The Nintendo Wii has hosted some of the more quirky and innovative games this generation. In that respect, Cing’s eccentric Little King’s Story is a fine addition. A unique hybrid of Animal Crossing-like unit management and traditional real-time strategy game play, Little King’s Story is an artistically beautiful title that any RPG-loving Wii owner will want to add to their collection.
Players control Corobo, a little boy who stumbles upon a crown that grants him the charismatic charm to bend the local village people to his will. With his newfound powers, Corobo decides to bring peace to the divided kingdom Alpoko by waging war and conquering the neighboring countries. However, before your diminutive Alexander the Great can begin his military campaign, he’ll need to build an army. Players do this by conscripting villagers to do tasks that help supply the war machine. Soldiers, for instance, will be the backbone of the military, but farmers and carpenters help expand the kingdom.
As the kingdom develops, the player must strike a balance in unit production. An excess in one department leads to a shortage in another. Only when players can reach a delicate equilibrium between available classes will the kingdom hit an optimal stride. Having a well-rounded army is vital in battle as well. Players will encounter different enemy types and bosses on missions that pose a much larger challenge against an army lacking in certain unit types. While that challenge is welcomed by some, it can make the game impossible due to steep difficulty. The king is small and fragile. If he’s not well protected, he’ll die, bringing the game to an abrupt end. This will happen, a lot.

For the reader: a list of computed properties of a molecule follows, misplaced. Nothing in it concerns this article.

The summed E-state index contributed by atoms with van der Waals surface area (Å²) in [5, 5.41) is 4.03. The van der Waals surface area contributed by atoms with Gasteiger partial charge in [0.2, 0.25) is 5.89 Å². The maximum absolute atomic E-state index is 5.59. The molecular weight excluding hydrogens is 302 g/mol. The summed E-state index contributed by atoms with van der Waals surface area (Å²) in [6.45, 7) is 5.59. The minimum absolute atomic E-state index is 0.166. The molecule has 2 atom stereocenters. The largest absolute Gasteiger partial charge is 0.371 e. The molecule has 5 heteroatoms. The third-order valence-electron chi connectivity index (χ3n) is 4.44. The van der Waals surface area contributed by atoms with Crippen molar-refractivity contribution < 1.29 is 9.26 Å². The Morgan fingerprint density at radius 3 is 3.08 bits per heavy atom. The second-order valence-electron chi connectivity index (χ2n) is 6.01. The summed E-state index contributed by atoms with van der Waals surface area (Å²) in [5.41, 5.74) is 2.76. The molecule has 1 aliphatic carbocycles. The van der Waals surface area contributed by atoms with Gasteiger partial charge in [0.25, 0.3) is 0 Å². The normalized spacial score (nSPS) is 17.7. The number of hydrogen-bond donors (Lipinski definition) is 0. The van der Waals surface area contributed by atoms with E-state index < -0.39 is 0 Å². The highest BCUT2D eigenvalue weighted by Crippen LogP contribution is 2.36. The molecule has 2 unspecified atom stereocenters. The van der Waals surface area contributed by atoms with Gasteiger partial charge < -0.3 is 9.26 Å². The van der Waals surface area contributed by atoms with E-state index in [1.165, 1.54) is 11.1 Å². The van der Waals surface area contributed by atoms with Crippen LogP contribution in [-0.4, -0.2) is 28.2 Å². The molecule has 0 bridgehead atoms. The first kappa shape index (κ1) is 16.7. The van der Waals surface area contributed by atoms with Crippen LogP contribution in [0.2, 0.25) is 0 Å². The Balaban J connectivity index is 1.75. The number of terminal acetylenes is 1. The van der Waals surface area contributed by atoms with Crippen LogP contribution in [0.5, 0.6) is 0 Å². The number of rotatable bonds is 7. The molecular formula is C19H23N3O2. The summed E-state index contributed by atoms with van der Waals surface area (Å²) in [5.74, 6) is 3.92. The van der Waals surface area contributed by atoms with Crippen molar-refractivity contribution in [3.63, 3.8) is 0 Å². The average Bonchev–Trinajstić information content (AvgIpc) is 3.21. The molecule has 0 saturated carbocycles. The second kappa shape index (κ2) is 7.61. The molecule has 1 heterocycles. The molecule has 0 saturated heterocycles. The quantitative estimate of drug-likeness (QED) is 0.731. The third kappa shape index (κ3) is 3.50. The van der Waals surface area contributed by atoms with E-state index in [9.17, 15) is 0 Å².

Little King’s Story’s save system is so asinine that it adds to the difficulty. Players are allowed to save within the town walls. If a player embarks on a mission without saving, hours of game play can be lost. It’s a simple enough solution to save whenever possible, but Little King’s Story should offer more save points or check points. Its RTS-based gameplay suggests check points, but many a gamer will lose loads of progress because of a single mistake in battle.
Graphically, Little King’s Story looks great. Gorgeous oil pastel paintings highlight key events in the story, and the in-game visuals are appropriately cute and detailed. The audio isn’t shabby either with a suitable and catchy orchestral soundtrack underscoring the experience.
Aside from the game’s difficulty, Little King’s Story is one of those rarely occurring strange-but-awesomely-enjoyable games. It offers a well-rounded package complete with quirky, charming presentation and hours of addicting building and exploring. Players that loved Harvest Moon, Pikmin, or Animal Crossing should take a gander at Little King’s Story.